Guest post by Cheyn Onarecker, MD
Today, I am continuing my comments on the recent editorial against conscientious objections from the New England Journal of Medicine (subscription required). My previous objections to the elimination of protections for conscientious objections included: 1) the importance of maintaining the traditional balance that has always existed between the needs of the patient and the physician, and 2) the fact that medical societies make decisions on the acceptability of certain procedures that are influenced by society and do not represent the views of a large percentage of its members. I will now add a couple more reasons.
Third, it is impractical and unreasonable to demand that persons considering a career in medicine should be prepared to violate their moral convictions. When the Church Amendment was passed in 1973, allowing physicians to be exempt from performing abortions, there was no outcry from the AMA or any other medical society denouncing the law or declaring that rights of conscience were unethical. Since then, the number of laws and provisions to protect conscience rights have increased, not decreased. Philosopher Mark Wicclair explains that modern medicine, in general, has accepted the right of conscientious objection, and no young person entering medicine today believes that their moral and religious convictions are incompatible with a career in medicine. In fact, the AMA issued a directive to medical schools to excuse students from performing activities that violate their ethical beliefs. Not only that, but how would physicians be able to predict that someday their chosen specialty would develop a controversial treatment?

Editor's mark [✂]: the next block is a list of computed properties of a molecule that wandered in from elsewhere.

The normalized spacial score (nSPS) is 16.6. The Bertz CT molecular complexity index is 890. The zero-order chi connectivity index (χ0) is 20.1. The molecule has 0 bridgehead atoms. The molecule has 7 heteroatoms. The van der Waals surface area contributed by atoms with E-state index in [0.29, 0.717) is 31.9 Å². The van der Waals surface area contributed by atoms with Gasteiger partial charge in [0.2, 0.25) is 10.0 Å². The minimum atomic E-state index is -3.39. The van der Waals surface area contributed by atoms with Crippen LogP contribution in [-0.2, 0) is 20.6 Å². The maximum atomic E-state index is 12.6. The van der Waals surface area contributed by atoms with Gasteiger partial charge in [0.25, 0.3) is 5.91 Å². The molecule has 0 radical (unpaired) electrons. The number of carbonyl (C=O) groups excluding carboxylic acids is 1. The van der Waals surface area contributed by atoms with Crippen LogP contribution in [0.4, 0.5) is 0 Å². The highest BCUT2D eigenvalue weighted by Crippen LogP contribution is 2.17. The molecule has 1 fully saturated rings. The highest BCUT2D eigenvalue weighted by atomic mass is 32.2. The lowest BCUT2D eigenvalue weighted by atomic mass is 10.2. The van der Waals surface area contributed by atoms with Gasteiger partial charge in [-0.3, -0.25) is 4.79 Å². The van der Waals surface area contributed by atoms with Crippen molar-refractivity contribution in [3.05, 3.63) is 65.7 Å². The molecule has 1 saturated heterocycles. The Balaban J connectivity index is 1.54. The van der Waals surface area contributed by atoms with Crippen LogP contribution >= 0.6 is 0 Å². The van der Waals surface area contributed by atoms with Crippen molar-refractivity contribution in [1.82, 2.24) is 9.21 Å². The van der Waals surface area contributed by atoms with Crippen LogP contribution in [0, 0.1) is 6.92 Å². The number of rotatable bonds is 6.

The views, opinions and positions expressed by these authors and blogs are theirs and do not necessarily represent that of the Bioethics Research Library and Kennedy Institute of Ethics or Georgetown University.